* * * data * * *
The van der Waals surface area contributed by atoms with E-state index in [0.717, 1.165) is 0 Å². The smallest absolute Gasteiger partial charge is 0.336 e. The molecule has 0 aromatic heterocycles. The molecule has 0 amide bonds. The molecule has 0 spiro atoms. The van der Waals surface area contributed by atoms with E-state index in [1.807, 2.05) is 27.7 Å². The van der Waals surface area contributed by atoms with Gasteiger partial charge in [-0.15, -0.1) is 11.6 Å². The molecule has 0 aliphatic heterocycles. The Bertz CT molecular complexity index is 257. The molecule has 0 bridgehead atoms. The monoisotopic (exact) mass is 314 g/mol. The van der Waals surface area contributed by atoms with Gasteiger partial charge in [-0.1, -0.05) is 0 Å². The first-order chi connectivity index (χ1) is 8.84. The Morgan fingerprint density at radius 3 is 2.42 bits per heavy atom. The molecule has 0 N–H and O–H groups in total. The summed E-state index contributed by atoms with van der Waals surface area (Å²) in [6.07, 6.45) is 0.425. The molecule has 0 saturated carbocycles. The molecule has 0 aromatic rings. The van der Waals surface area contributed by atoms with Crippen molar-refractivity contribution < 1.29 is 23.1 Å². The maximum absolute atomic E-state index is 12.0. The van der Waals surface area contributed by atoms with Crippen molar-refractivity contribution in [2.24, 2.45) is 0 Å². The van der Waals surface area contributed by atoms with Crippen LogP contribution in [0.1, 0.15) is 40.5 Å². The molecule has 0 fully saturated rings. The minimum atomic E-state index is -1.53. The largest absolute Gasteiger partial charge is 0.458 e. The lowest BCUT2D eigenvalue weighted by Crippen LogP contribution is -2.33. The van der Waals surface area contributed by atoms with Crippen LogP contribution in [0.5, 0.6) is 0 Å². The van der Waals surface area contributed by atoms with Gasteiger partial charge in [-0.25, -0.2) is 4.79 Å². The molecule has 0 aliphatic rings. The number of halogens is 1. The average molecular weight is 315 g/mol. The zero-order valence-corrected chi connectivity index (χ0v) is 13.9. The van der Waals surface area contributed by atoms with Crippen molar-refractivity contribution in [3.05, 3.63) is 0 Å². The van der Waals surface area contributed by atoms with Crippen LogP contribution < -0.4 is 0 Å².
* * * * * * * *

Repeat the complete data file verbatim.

The van der Waals surface area contributed by atoms with E-state index in [0.717, 1.165) is 0 Å². The smallest absolute Gasteiger partial charge is 0.336 e. The molecule has 0 aromatic heterocycles. The molecule has 0 amide bonds. The molecule has 0 spiro atoms. The van der Waals surface area contributed by atoms with E-state index in [1.807, 2.05) is 27.7 Å². The van der Waals surface area contributed by atoms with Gasteiger partial charge in [-0.15, -0.1) is 11.6 Å². The molecule has 0 aliphatic heterocycles. The Bertz CT molecular complexity index is 257. The molecule has 0 bridgehead atoms. The monoisotopic (exact) mass is 314 g/mol. The van der Waals surface area contributed by atoms with Gasteiger partial charge in [-0.1, -0.05) is 0 Å². The first-order chi connectivity index (χ1) is 8.84. The Morgan fingerprint density at radius 3 is 2.42 bits per heavy atom. The molecule has 0 N–H and O–H groups in total. The summed E-state index contributed by atoms with van der Waals surface area (Å²) in [6.07, 6.45) is 0.425. The molecule has 0 saturated carbocycles. The molecule has 0 aromatic rings. The van der Waals surface area contributed by atoms with Crippen molar-refractivity contribution < 1.29 is 23.1 Å². The maximum absolute atomic E-state index is 12.0. The van der Waals surface area contributed by atoms with Crippen molar-refractivity contribution in [2.24, 2.45) is 0 Å². The van der Waals surface area contributed by atoms with Crippen LogP contribution in [0.1, 0.15) is 40.5 Å². The molecule has 0 fully saturated rings. The minimum atomic E-state index is -1.53. The largest absolute Gasteiger partial charge is 0.458 e. The lowest BCUT2D eigenvalue weighted by Crippen LogP contribution is -2.33. The van der Waals surface area contributed by atoms with Crippen LogP contribution in [0.5, 0.6) is 0 Å². The van der Waals surface area contributed by atoms with Gasteiger partial charge in [-0.25, -0.2) is 4.79 Å². The molecule has 0 aliphatic rings. The number of halogens is 1. The average molecular weight is 315 g/mol. The zero-order valence-corrected chi connectivity index (χ0v) is 13.9. The van der Waals surface area contributed by atoms with Crippen molar-refractivity contribution in [3.05, 3.63) is 0 Å². The van der Waals surface area contributed by atoms with Crippen LogP contribution < -0.4 is 0 Å².